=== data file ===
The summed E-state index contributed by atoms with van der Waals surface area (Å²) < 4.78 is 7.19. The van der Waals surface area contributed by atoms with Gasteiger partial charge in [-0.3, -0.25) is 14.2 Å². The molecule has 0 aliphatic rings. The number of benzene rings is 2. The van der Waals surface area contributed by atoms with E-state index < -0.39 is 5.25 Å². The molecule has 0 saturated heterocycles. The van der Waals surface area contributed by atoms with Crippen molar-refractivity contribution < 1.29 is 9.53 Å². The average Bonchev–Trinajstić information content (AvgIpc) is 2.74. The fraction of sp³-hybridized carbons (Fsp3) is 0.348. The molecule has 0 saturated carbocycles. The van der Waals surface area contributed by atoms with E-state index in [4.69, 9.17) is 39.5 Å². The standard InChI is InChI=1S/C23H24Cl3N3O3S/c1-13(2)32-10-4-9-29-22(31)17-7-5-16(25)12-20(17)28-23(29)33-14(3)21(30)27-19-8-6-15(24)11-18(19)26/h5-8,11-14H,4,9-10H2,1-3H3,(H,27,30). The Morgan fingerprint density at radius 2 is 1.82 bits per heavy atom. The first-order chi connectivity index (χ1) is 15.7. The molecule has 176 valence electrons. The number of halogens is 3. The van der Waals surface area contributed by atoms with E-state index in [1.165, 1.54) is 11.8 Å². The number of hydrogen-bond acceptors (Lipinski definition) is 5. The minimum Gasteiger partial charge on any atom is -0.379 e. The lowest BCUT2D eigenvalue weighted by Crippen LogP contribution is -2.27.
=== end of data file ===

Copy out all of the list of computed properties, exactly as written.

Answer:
The summed E-state index contributed by atoms with van der Waals surface area (Å²) < 4.78 is 7.19. The van der Waals surface area contributed by atoms with Gasteiger partial charge in [-0.3, -0.25) is 14.2 Å². The molecule has 0 aliphatic rings. The number of benzene rings is 2. The van der Waals surface area contributed by atoms with E-state index < -0.39 is 5.25 Å². The molecule has 0 saturated heterocycles. The van der Waals surface area contributed by atoms with Crippen molar-refractivity contribution < 1.29 is 9.53 Å². The average Bonchev–Trinajstić information content (AvgIpc) is 2.74. The fraction of sp³-hybridized carbons (Fsp3) is 0.348. The molecule has 0 saturated carbocycles. The van der Waals surface area contributed by atoms with E-state index in [4.69, 9.17) is 39.5 Å². The standard InChI is InChI=1S/C23H24Cl3N3O3S/c1-13(2)32-10-4-9-29-22(31)17-7-5-16(25)12-20(17)28-23(29)33-14(3)21(30)27-19-8-6-15(24)11-18(19)26/h5-8,11-14H,4,9-10H2,1-3H3,(H,27,30). The Morgan fingerprint density at radius 2 is 1.82 bits per heavy atom. The first-order chi connectivity index (χ1) is 15.7. The molecule has 176 valence electrons. The number of halogens is 3. The van der Waals surface area contributed by atoms with E-state index in [1.165, 1.54) is 11.8 Å². The number of hydrogen-bond acceptors (Lipinski definition) is 5. The minimum Gasteiger partial charge on any atom is -0.379 e. The lowest BCUT2D eigenvalue weighted by Crippen LogP contribution is -2.27.